There are also structural considerations. New beams will be needed in the roof and in the new floor to take the floor weight and strengthen the roof when the existing rafters are removed. If you live in a terraced or semi-detached house this work will probably require a Party Wall agreement with your neighbours. This refers to walls, ceilings or floors that are shared with other properties. The Department for Communities and Local Government (DCLG) has explanatory information for householders which is available free of charge (see contacts).

Check with your local council for current planning rules as some loft extensions can be carried out under Permitted Development Rights without the need for planning consent. These rights are typically defined within certain cubic capacity.

There are new proposals on the table with regard to planning permission. The Planning White Paper 2007 aims to define clear parameters as to what requires planning permission and what does not. The FMB is concerned that these new proposals will not reduce the number of planning applications, as suggested in the Planning White Paper, but actually increase them and is lobbying to change them. See www. fmb.org.uk for the latest on these plans.

The Government is proposing an 'impact test' for loft extensions which means that planning permission will not be required for a loft conversion provided the rear dormer window is more than 1 metre down from the ridge and 1 metre up from the eaves and no dormers are to be permitted on the side elevation. However the majority of housing stock does not have ridge heights sufficient to comply with these requirements and therefore planning applications would be required for over 95% of loft conversions. In addition nearly all semi-detached properties have staircases on their flank wall, which means the only way
to convert a loft in such properties is to provide a dormer on the side elevation. This can currently be constructed under permitted development rights but the new proposals would prevent this.

The same applies to single storey rear extensions, whereby the Planning White Paper proposes that these will not require planning permission if less than 3 metres in height. Once again this height restriction will mean that planning applications will be required for the majority of these types of development.

Protect yourself with a MasterBond warranty

People who would never dream of buying a new car without a warranty, or going on holiday without insurance, launch into costly home improvement projects without considering the consequence if things go wrong. While the vast majority of projects are trouble-free, the 10-year insurance-backed MasterBond warranty provides extra back up and the reassurance that your builder has been vetted.

  • The MasterBond warranty* costs just 1.5% of the contract price (plus Insurance Premium Tax) and protects the customer against faulty workmanship and materials for the first two years and against structural defects for a further eight years.
  • The policy provides cover if the building company goes out of business, is declared bankrupt, or if the principal dies.
  • It can be passed on to the new owners if you move house during the 10-year term.

Only FMB MasterBond builders can offer the MasterBond warranty. To do so, they must undergo additional professional and financial checks, and provide three years' business accounts. The FMB's 3,000 MasterBond builders were among the first to be recognised under the Government's TrustMark scheme.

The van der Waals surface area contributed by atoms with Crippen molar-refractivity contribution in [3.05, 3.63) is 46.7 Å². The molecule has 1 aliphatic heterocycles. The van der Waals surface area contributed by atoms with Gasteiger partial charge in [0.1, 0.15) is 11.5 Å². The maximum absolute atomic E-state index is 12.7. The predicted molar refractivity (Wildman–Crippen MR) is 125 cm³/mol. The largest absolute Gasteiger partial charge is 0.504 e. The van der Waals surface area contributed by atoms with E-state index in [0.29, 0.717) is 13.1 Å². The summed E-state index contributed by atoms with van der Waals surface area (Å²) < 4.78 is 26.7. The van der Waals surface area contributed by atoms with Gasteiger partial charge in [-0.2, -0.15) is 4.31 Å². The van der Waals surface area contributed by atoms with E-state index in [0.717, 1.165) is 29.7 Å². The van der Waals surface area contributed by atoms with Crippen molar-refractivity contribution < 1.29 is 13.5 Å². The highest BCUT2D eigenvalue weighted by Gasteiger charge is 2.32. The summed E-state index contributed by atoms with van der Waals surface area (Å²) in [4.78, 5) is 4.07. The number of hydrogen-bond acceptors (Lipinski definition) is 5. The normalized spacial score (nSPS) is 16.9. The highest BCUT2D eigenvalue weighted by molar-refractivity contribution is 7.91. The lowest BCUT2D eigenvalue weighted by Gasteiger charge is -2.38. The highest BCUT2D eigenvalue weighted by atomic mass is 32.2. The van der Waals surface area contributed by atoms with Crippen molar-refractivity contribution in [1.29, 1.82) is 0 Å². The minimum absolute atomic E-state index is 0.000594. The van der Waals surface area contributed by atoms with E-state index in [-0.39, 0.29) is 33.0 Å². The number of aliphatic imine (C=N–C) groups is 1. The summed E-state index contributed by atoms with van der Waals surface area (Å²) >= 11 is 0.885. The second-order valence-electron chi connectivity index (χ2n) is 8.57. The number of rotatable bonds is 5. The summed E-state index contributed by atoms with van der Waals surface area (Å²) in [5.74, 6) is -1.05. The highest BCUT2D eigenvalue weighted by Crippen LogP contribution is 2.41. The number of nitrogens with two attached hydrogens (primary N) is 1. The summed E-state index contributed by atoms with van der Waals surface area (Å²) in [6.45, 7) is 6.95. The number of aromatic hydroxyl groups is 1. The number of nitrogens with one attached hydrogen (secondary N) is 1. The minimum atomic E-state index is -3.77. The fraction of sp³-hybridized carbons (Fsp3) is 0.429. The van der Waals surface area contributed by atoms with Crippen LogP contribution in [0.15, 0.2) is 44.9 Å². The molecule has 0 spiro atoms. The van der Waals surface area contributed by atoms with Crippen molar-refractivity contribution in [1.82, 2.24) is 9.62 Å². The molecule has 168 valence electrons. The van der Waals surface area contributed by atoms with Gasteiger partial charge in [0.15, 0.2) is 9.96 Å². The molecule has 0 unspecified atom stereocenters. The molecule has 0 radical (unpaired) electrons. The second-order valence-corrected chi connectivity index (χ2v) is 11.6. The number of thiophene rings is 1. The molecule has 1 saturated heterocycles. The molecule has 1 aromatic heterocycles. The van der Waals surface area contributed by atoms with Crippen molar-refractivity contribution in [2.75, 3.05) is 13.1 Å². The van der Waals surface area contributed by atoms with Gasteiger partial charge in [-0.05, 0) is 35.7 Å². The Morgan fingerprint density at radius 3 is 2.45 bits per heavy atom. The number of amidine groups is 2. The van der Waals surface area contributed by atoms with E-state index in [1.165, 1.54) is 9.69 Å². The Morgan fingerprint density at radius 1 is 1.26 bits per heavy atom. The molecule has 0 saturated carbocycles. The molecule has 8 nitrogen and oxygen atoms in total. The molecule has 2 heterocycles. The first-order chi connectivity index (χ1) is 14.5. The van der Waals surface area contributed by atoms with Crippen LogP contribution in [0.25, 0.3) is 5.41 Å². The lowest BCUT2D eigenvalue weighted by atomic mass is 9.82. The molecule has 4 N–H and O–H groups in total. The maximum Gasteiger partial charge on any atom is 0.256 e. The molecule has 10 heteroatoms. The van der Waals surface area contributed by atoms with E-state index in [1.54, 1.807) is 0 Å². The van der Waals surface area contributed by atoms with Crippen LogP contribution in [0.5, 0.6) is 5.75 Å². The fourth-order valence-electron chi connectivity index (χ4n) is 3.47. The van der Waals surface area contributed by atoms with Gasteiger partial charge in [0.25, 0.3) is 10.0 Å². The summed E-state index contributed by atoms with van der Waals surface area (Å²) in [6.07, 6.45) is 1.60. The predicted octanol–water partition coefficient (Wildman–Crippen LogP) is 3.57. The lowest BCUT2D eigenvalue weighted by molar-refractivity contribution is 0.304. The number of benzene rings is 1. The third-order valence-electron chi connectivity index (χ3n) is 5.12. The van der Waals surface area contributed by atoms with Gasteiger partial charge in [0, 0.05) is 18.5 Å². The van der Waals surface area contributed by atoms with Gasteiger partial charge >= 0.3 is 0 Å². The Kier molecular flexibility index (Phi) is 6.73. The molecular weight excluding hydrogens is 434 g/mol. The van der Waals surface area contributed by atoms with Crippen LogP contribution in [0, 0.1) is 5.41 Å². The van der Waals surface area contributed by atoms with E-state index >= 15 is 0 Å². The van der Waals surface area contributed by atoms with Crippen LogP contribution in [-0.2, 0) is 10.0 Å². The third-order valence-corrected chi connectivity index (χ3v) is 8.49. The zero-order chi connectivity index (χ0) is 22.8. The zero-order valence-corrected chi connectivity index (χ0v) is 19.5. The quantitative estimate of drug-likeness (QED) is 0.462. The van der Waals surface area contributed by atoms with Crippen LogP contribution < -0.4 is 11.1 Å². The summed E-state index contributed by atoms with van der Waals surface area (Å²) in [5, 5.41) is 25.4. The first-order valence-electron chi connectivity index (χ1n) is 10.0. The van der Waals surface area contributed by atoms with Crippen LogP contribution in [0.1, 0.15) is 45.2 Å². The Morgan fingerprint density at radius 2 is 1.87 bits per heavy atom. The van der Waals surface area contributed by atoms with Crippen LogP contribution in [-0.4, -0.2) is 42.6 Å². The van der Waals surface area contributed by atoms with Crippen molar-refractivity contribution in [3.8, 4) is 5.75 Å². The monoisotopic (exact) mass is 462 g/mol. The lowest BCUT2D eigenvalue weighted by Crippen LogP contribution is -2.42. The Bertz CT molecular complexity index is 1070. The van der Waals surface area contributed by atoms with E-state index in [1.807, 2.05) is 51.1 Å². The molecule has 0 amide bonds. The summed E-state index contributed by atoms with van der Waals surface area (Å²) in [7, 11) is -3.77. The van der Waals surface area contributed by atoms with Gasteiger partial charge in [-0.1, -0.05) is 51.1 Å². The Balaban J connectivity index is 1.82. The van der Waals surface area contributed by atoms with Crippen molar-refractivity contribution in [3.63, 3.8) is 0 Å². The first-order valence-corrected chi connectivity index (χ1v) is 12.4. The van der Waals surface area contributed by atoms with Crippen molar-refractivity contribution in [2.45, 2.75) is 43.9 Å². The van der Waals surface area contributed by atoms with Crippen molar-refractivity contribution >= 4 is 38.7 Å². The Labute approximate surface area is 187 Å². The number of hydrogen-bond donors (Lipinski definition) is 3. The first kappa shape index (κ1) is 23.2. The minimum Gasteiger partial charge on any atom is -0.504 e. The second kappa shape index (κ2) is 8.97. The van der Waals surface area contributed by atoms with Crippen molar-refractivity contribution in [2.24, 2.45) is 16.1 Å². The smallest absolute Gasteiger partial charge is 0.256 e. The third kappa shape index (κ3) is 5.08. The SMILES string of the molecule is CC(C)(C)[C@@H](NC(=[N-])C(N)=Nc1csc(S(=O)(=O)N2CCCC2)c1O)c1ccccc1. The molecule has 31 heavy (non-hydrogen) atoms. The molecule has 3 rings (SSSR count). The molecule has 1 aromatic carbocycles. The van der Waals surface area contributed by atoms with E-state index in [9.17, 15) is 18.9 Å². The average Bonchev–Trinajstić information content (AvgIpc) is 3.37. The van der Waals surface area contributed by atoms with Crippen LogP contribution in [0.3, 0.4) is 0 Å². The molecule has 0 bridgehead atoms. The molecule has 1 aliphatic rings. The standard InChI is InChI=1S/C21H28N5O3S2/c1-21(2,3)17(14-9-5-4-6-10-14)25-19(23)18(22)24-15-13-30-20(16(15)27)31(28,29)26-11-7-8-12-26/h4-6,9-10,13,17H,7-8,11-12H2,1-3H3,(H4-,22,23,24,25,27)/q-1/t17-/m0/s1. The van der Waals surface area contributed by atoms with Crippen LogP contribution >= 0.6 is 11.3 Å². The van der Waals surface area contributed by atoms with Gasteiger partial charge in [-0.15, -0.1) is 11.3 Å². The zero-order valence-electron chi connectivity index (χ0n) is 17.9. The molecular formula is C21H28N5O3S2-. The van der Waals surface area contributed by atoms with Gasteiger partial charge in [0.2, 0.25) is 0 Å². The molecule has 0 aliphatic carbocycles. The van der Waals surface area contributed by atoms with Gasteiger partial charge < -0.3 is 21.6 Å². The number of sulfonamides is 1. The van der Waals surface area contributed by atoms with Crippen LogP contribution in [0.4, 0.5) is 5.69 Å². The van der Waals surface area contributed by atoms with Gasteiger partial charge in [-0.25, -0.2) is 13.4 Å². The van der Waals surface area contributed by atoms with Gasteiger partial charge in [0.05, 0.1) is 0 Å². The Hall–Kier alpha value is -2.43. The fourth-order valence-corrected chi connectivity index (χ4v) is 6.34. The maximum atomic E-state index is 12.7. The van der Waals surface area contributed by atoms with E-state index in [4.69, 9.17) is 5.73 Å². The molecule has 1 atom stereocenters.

Top tips for lofts

Do contact your local authority building control and your local planning department to get a full understanding of the rules and regulations

Do get in the professionals - you will need an architect and structural engineer, plumbing and heating advice and at least three quotes from reputable builders such as an FMB member (www.findabuilder.co.uk)

Do consider a warranty, like the FMB's MasterBond, to protect your investment

Do make sure your builder and designer explain any changes necessary to your existing house to upgrade its fire precautions

Do be flexible - you may need to compromise on the position of roof windows and dormers, for example.

Don't ignore a party wall - you may need an agreement with your neighbours if you are affecting it in anyway.

Don't rush your decisions, plan carefully this is an important investment.

Don't expect this to be over within a week or two - however good your builder is - this is a major job and it will inevitably be disruptive for a while.


Contacts:
FMB - www.findabuilder.co.uk or call 08000 152522 for a free copy of The Essential Guide to Home Improvement or Sarah Beeny's Practical Tips for Building Success.
DCLG - www.communities.gov.uk 0870 1226236
Local Authority Building Control - www.labc-services.co.uk 020 7641 8737
Scottish Association of Chief Building Control Officers - www.sacbco.co.uk
Building Control Northern Ireland - www.buildingcontrol-ni.com.
RIBA - (Royal Institute of British Architects) - ww.riba.org 020 7580 5533
RIAS - (Royal Incorporation of Architects in Scotland) www.rias.org.uk 0131 229 7545
RICS - (Royal Institution of Chartered Surveyors) www.rics.org.uk 0870 333 1600 or www.rics-scotland.org.uk 0131 225 7078
Heating and boilers - Corgi (Council for Registered Gas Installers) www.trustcorgi.com 01256 372200
Roof windows - www.velux.co.uk 0870 166 7676
© 2003 Federation of Master Builders. You can find more useful articles like this at: http://www.buildingarticles.co.uk.